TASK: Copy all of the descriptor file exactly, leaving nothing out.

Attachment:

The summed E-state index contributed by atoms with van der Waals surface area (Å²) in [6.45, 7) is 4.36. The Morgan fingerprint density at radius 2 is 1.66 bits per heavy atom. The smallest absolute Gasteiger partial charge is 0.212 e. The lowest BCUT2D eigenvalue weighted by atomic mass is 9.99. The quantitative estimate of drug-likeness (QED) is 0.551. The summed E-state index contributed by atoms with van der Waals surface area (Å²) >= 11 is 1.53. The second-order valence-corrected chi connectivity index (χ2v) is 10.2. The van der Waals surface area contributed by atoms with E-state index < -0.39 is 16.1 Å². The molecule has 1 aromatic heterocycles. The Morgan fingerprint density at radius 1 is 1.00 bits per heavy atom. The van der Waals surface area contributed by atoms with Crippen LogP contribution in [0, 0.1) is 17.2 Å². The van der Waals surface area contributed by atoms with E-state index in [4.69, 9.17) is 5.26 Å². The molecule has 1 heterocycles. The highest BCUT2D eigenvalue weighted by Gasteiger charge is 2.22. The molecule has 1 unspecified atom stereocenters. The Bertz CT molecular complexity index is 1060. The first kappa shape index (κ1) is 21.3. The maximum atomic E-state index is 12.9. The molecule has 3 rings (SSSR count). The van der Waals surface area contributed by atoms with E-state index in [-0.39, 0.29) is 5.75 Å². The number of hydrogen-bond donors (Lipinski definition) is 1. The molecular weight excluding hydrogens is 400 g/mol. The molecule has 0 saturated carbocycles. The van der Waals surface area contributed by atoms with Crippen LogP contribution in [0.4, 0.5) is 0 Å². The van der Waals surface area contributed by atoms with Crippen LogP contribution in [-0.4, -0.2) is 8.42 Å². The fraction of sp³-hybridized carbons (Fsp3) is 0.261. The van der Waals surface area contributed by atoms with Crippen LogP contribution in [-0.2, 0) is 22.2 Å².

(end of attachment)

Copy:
The summed E-state index contributed by atoms with van der Waals surface area (Å²) in [6.45, 7) is 4.36. The Morgan fingerprint density at radius 2 is 1.66 bits per heavy atom. The smallest absolute Gasteiger partial charge is 0.212 e. The lowest BCUT2D eigenvalue weighted by atomic mass is 9.99. The quantitative estimate of drug-likeness (QED) is 0.551. The summed E-state index contributed by atoms with van der Waals surface area (Å²) >= 11 is 1.53. The second-order valence-corrected chi connectivity index (χ2v) is 10.2. The van der Waals surface area contributed by atoms with E-state index < -0.39 is 16.1 Å². The molecule has 1 aromatic heterocycles. The Morgan fingerprint density at radius 1 is 1.00 bits per heavy atom. The van der Waals surface area contributed by atoms with Crippen LogP contribution in [0, 0.1) is 17.2 Å². The van der Waals surface area contributed by atoms with E-state index in [4.69, 9.17) is 5.26 Å². The molecule has 1 heterocycles. The highest BCUT2D eigenvalue weighted by Gasteiger charge is 2.22. The molecule has 1 unspecified atom stereocenters. The Bertz CT molecular complexity index is 1060. The first kappa shape index (κ1) is 21.3. The maximum atomic E-state index is 12.9. The molecule has 3 rings (SSSR count). The van der Waals surface area contributed by atoms with E-state index in [-0.39, 0.29) is 5.75 Å². The number of hydrogen-bond donors (Lipinski definition) is 1. The molecular weight excluding hydrogens is 400 g/mol. The molecule has 0 saturated carbocycles. The van der Waals surface area contributed by atoms with Crippen LogP contribution in [0.4, 0.5) is 0 Å². The van der Waals surface area contributed by atoms with Crippen LogP contribution in [-0.4, -0.2) is 8.42 Å². The fraction of sp³-hybridized carbons (Fsp3) is 0.261. The van der Waals surface area contributed by atoms with Crippen LogP contribution in [-0.2, 0) is 22.2 Å².